Trade Grows Faster Than Global Output

WORLD trade should grow by 7 percent this year. That's the estimate of the General Agreement on Tariffs and Trade (GATT). In its annual outlook, the Geneva-based international trade organization estimates that merchandise trade volume rose 8.5 percent in 1988. In explaining why the growth in world commerce is outstripping growth in world output by almost 2 to 1, GATT economists point to a number of changes:

Technological innovations are widening the scope of traded goods and services.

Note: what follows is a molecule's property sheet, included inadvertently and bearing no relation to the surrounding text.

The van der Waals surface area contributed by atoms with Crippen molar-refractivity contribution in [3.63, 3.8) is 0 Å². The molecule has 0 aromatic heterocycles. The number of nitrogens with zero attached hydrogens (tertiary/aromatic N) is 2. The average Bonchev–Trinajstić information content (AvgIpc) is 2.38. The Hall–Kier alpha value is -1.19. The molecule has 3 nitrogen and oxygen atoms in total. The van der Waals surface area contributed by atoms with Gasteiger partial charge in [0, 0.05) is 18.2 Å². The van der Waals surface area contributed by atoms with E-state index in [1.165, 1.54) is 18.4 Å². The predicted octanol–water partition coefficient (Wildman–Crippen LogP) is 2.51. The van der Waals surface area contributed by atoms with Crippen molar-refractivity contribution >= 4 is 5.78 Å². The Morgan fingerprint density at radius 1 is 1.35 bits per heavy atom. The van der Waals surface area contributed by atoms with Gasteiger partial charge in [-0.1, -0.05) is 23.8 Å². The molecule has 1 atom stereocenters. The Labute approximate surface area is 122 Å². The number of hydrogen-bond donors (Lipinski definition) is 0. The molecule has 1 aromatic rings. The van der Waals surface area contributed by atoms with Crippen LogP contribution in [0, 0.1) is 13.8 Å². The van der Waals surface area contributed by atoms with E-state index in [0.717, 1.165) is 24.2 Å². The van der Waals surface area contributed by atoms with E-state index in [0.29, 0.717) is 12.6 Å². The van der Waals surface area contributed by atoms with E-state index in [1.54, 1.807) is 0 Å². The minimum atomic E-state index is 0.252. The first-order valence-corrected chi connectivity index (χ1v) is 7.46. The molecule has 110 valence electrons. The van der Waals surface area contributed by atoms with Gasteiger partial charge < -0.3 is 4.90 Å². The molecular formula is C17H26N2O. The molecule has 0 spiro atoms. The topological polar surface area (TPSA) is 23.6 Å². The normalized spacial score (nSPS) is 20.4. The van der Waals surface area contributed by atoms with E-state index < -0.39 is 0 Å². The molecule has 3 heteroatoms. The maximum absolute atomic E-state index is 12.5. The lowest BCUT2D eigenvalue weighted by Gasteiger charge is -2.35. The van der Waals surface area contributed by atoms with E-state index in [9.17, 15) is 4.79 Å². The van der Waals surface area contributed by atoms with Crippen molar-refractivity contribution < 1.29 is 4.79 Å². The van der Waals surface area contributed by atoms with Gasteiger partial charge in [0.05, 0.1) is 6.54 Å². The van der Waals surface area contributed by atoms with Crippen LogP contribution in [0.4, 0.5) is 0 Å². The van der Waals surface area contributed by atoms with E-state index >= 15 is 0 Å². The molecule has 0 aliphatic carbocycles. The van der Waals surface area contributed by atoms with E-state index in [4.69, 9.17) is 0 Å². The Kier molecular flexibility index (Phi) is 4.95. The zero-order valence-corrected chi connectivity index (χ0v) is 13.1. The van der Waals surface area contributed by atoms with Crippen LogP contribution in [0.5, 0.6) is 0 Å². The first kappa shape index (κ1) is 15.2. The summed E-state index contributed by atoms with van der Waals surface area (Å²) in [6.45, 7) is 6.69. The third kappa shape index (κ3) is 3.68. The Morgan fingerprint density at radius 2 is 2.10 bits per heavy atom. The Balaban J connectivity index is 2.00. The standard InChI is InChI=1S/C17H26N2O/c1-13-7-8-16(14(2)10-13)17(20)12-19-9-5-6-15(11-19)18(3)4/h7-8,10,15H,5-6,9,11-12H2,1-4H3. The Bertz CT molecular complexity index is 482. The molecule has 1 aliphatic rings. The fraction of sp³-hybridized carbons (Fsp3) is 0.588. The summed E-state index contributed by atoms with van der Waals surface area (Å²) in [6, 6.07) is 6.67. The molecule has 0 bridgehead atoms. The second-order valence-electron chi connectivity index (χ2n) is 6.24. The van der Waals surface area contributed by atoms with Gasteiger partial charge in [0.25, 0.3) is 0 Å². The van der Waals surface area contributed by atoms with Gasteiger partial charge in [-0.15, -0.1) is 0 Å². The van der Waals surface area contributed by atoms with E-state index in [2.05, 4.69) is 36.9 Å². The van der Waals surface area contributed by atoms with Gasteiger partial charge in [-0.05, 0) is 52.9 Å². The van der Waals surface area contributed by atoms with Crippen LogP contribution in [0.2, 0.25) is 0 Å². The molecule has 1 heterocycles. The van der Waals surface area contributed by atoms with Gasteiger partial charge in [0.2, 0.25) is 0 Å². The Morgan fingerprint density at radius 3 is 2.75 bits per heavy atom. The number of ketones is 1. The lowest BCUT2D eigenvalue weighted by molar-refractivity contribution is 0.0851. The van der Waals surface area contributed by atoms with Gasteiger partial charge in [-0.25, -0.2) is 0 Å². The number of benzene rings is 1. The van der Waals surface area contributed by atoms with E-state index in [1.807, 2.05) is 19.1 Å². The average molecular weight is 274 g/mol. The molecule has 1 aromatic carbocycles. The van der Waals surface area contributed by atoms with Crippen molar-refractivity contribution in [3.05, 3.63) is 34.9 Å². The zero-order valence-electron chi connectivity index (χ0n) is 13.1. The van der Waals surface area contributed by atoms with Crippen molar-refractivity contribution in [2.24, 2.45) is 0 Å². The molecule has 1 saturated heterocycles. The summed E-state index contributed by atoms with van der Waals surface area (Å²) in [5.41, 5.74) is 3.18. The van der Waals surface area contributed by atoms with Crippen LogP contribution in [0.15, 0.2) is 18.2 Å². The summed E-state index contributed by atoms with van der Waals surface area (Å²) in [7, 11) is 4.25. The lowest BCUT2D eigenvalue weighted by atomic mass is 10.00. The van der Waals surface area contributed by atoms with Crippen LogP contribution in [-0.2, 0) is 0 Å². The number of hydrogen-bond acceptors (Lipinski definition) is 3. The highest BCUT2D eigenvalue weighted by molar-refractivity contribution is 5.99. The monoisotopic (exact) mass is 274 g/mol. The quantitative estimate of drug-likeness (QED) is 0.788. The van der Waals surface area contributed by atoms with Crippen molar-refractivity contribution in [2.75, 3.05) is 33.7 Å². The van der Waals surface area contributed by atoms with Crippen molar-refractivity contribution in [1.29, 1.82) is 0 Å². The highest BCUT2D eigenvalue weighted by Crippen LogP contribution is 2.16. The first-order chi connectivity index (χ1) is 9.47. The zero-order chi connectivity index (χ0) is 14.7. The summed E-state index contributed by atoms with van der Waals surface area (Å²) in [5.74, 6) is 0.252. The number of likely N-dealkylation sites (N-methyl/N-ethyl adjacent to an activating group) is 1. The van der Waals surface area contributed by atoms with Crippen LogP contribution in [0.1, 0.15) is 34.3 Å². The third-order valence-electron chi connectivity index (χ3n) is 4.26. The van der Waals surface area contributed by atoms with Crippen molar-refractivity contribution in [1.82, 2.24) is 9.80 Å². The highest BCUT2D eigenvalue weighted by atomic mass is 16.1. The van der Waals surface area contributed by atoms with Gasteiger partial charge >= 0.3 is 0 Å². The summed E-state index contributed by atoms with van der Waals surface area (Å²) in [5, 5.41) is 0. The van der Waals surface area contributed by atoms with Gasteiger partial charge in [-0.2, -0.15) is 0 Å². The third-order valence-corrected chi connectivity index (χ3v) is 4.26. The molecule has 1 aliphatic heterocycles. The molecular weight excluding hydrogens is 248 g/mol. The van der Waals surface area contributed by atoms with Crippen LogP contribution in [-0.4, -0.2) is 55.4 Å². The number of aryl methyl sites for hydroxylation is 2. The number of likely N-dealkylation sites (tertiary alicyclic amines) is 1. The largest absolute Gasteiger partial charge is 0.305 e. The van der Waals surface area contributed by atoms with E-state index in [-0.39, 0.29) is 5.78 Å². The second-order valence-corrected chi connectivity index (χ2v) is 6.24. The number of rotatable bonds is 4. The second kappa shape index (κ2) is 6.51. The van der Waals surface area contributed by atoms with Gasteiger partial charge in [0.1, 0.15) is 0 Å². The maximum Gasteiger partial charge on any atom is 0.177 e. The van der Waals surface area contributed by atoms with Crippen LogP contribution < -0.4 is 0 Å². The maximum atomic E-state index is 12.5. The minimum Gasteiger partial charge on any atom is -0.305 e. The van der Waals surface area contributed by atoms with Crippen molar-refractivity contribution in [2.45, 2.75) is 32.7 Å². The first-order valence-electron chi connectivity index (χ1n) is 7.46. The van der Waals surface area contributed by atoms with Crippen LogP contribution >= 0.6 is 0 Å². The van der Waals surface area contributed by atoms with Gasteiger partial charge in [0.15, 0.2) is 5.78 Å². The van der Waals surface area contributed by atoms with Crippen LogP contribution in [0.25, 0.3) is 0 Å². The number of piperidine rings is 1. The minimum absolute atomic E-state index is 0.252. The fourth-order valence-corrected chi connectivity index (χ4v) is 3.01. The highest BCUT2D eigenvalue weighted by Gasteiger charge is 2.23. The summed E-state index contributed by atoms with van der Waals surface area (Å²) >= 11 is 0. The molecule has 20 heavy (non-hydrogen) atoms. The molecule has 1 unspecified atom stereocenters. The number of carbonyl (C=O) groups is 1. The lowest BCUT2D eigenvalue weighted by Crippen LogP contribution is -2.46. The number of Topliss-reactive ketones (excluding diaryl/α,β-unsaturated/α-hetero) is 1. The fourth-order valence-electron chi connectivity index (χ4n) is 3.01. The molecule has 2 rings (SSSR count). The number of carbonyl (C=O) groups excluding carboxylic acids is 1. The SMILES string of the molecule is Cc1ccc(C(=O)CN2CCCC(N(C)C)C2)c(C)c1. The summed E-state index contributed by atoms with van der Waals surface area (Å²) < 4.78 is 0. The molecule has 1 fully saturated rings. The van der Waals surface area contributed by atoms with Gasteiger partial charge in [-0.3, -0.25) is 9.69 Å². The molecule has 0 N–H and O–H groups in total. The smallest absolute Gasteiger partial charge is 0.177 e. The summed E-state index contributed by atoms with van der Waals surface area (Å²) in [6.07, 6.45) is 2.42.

The real cost of petroleum has fallen by one-half since its peak in 1980, bringing substantial savings to business and households.

The share of manufactured goods in world trade, in terms of value, has increased by one-third since 1980. These goods now account for 73 percent of the value of world merchandise trade and about one-half of the exports of developing countries.

The number of international joint ventures and mergers is growing alongside the rapidly expanding globalization of financial markets.

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